why do new-to-you?

the true cost graphic

join me

On Thursday, February 18, the documentary The True Cost will be screened at O’Shaughnessy Auditorium at St. Catherine University. A panel discussion, including the film’s director Andrew Morgan participating via videoconferencing, will follow the screening. And I am thrilled to be a part of the live panel!

This powerful film embodies why I am passionate about new-to-you clothing and why I want to share that passion with my clients at ndwc, readers, and anyone else who will listen.

here’s why

The “cradle to grave” cycle of a garment illustrates the impacts, environmental and otherwise, of that garment – beginning with its manufacture, its transport and use throughout its lifespan, and then in the waste stream. In each step of this cycle, a single garment – just one of the billions of garments created every year – has impact. Even when we throw a garment away, it continues to have lasting impact. Out of sight is not really out of mind.

The True Cost takes an eyes-wide-open look at the implications of “fast fashion” in particular, and the human rights and environmental impacts that result. I won’t spoil the film with too many details, but it is a compelling call for change in how the fashion industry operates, and how we as consumers participate.

That’s where I get up on my ndwc soapbox and shout it out to the people!

Feeling good about how you look is important. Really important. Remember, my tagline is style for everyday: new to you, true to you. The true-to-you part is all about feeling good (more on that). And feeling contemporary and polished contributes to feeling good. Which means that you do need to replace clothes that are worn out, don’t fit well, or are outdated.

So how do you do that, and be a sustainable consumer at the same time?

Shopping new-to-you.

New-to-you clothing at consignment stores = gorgeous, high-quality clothing. Clothing that is not fast fashion, meaning it is made to last. It is being kept out of the waste stream, prolonging its useful life and, at the same time, reducing demand for the manufacture of new garments.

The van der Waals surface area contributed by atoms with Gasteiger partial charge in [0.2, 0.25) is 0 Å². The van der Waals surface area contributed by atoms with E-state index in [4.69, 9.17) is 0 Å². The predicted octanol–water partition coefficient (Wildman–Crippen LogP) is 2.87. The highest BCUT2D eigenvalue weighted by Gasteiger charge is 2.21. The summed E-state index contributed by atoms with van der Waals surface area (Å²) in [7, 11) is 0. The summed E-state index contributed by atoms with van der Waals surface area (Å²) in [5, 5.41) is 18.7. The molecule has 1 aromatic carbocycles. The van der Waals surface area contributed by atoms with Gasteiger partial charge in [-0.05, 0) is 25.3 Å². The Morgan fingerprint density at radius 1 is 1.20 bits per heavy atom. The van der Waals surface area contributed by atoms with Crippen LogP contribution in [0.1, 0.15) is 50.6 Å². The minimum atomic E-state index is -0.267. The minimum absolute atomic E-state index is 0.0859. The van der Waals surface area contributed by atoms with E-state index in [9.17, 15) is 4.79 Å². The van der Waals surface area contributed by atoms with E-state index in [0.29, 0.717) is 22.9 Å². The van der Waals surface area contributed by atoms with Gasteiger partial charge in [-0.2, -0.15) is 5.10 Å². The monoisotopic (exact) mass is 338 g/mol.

The power of numbers! The more consumers shop new-to-you, the less demand there will be.

Join me in watching The True Cost. You will be inspired.

details

The True Cost, a film by Andrew Morgan

Thursday, February 18, 7 PM

O’Shaughnessy Auditorium, St. Catherine University, St. Paul

Order tickets

Presented with St. Catherine University’s Social Events and Experiences for Katies (SEEK), Fashion Association, Alumnae Relations, Biology Club, and Dept. of Apparel, Merchandising, and Design

Read more about The True Cost in my guest post, Nancy Dilts on Sustainable Style, on Already Pretty last summer.

do new year’s resolutions make you go UGH?

resolutions-

Everybody makes them. We all read about them (like right now), talk about them, plan them. We all have the best of intentions. Clean slate! Fresh start! Everything will be different this year! Until it’s not.

New Year’s resolutions are kind of like diets for me – they tend to have the exact opposite effect and end up being a huge exercise in shame and guilt. NOT helpful.

Instead, I’m trying something different. I am looking at the beginning of the year as an opportunity for mindfulness and self-care. What do I want for myself this year? And what are some ways to accomplish that?

Taking the approach of self-care is a good one in just about every situation. Self-care doesn’t mean being selfish. It doesn’t mean not considering others’ needs. It means caring for yourself with the same intentionality with which you care for others.

I have learned that being mindful of my big-picture outlook is crucial for my wellbeing. I am a detail-oriented, mostly linear thinker, which serves me well much of the time. But sometimes I lose sight of the “why” of what I’m doing, which – of course – is the point, right? The “why” is what drives your motivation and passion, and is the reason it’s important to pay attention to all those details. Sometimes that gets lost in the busyness and lists, and I can get overwhelmed, discouraged, or both.

So this year, one of the things I want for myself is to celebrate the “why” in my life more. And deliberately stepping back from the details (not abandoning them – my personality type would never let me do that!) is a way to accomplish that.

That means actively taking time to STOP. To stop thinking so much, to stop fretting over the details, to stop worrying about whether the goals have been met. And then, to enjoy the purpose of whatever I’m doing. To remind myself of why it’s important. Why I’m dedicating myself to it. Remembering the big picture is what makes the details, with all their ups and downs, worthwhile.

How will you practice self-care this year? What do you want for yourself, and what are some ways to accomplish that?